I guess it has becoem so boring in the markets that no one even bothers to watch anymore. 'Can't say I blame you.........
When I tune in at various times, and I look at one minute charts just for the hell of it, I am constantly amazed that the "regulators" don't ever pick up on the crazy stupid patterns. It's sort of like a weird dream, where you are running as fast as you can, but getting nowhere. We go up......we go down.....we go back up. At 3:30 or so, we either drive straight up or we drive straight down, all at the pleasure of the algobots.
Thanks SV, ZH is an awesome resource for those seeking unpolished truthful, if sarcastic information about the financial and political world. That said, I am amazed that retail participation has not only evaporated completely, it seems to have taken some institutional players along with it. Mom and Pop afe totally out of the game, and I suspect that many have pulled their hard saved cash out of retail funds as a direct result of recent developments, wherin it was judged to be legal for a bankrupt fund to take SEGREGATED funds/assets/gold and cash from account holders to repay the BANKS who were owed money on credit lines. In what universe would anyone with half a brain EVER put money in to this system again? If there is zero chance of being made whole on a fucking CASH position, or a FULLY PAID PM stack that is simply being held in a custodial account or vault, then what pray tell is the point of it all?
I sincerely want to see some mainstream coverage of this development, since it may mean that without some kind of massive paradigm shift, the only entities that will be willing to participate in the ponzi will be the ponzi schemers themselves. That sounds [to me] a whole lot like GAME OVER.
At the risk of sounding either prescient, or utterly stupid, I closed a large short on FacePlant today, very green, just ahead of the lockup expiring. Events everyone expects often turn out to have been front run and you don't get what "Everyone expects". We'll see - the money is back in the bank, and shiny is cheap these days.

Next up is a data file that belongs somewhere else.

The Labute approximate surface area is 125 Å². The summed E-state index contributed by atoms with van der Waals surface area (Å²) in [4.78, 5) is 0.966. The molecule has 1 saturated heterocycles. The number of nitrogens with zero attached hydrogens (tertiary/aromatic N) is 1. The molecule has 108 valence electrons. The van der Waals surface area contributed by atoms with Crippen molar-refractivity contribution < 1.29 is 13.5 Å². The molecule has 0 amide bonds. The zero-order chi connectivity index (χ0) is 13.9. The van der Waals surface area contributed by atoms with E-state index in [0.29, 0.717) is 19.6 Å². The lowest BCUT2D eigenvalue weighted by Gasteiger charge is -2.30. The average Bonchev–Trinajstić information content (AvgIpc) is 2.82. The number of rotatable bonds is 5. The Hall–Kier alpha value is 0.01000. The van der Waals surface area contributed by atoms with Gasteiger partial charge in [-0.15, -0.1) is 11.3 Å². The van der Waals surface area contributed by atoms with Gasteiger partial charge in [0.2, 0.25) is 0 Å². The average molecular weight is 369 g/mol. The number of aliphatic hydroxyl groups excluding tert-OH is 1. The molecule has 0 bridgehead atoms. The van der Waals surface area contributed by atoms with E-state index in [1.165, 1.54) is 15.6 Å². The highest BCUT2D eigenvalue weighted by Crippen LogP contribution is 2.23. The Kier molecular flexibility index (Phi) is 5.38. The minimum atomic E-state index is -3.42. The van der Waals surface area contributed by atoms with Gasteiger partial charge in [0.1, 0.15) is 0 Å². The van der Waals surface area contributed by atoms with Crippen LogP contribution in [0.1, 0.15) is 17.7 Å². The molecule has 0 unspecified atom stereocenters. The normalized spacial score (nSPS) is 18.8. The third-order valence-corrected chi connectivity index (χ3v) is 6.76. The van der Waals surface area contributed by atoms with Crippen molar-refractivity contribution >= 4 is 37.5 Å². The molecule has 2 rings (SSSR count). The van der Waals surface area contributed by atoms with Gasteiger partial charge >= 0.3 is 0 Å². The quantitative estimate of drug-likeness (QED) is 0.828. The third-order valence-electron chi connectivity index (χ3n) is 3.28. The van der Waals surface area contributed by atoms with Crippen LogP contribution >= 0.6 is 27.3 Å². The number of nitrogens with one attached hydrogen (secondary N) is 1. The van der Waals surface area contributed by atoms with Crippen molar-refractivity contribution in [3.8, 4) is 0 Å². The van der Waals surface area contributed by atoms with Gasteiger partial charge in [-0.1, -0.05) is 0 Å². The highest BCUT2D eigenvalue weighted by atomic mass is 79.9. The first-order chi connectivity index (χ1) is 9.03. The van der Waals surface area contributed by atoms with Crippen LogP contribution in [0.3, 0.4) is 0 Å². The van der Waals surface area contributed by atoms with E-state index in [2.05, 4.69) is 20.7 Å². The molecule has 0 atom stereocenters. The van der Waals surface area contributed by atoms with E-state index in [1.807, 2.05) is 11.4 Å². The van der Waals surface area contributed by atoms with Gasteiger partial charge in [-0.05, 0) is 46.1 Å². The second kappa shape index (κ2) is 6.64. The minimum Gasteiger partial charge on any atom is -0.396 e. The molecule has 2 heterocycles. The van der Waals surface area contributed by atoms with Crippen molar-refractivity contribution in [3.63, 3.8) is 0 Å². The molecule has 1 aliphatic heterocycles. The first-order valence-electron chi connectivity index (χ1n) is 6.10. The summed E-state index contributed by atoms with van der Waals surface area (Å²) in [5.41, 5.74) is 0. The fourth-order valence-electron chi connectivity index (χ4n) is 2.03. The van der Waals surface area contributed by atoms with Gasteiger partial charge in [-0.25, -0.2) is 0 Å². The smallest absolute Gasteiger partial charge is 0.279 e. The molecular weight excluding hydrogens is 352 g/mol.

I've learned not to keep "too good to be true" trades open longer than necessary. It always turns out to be too good to be true, better to take the money and run (Steve Miller).
Volume has been scary low anyway, but now it is about 35% below where it was already low. When I see sub-100mm share days, I have to wonder what the hell is going on. Volume before the big crash was around [an average] 400 mm shares a day on the Dow, now we have regular sub 90mm share days with the other day coming in at an all time low 67mm handles. To me, this means that ever smaller players can move the market with their buys. The fewer shares moving through the market has to mean that fewer shares bought or sold can move the market in a fashion similar to huge volume sales or buys did six years ago. That is the scary part. If some algo or program goes haywire, they really don't have to do that much to wipe out the market. Just yank the bid for half an hour and down she goes. If it happens at 3:31, the rules say they will simply let it fall.
Algos are 60-70% of volume, and Knight...stopped trading fast for awhile. Other algos have been reigned in a little as well. Meanwhile, the churners out there are slowing down. No one who uses a broker with their commisions wants quick trading, and retail online isn't doing so hot just now - loss of faith. Tell them enough obvious lies and sooner or later....
And as Peter Tchir points out, a lot of the algo volume isn't real. Suppose an algo (for whatever reason) wants a million shares of something. To keep the price from going up while they buy a bunch of 100 share lots - they also sell some...maybe 20% of that - making for about 1.4 mil volume when the real number is 1 mil.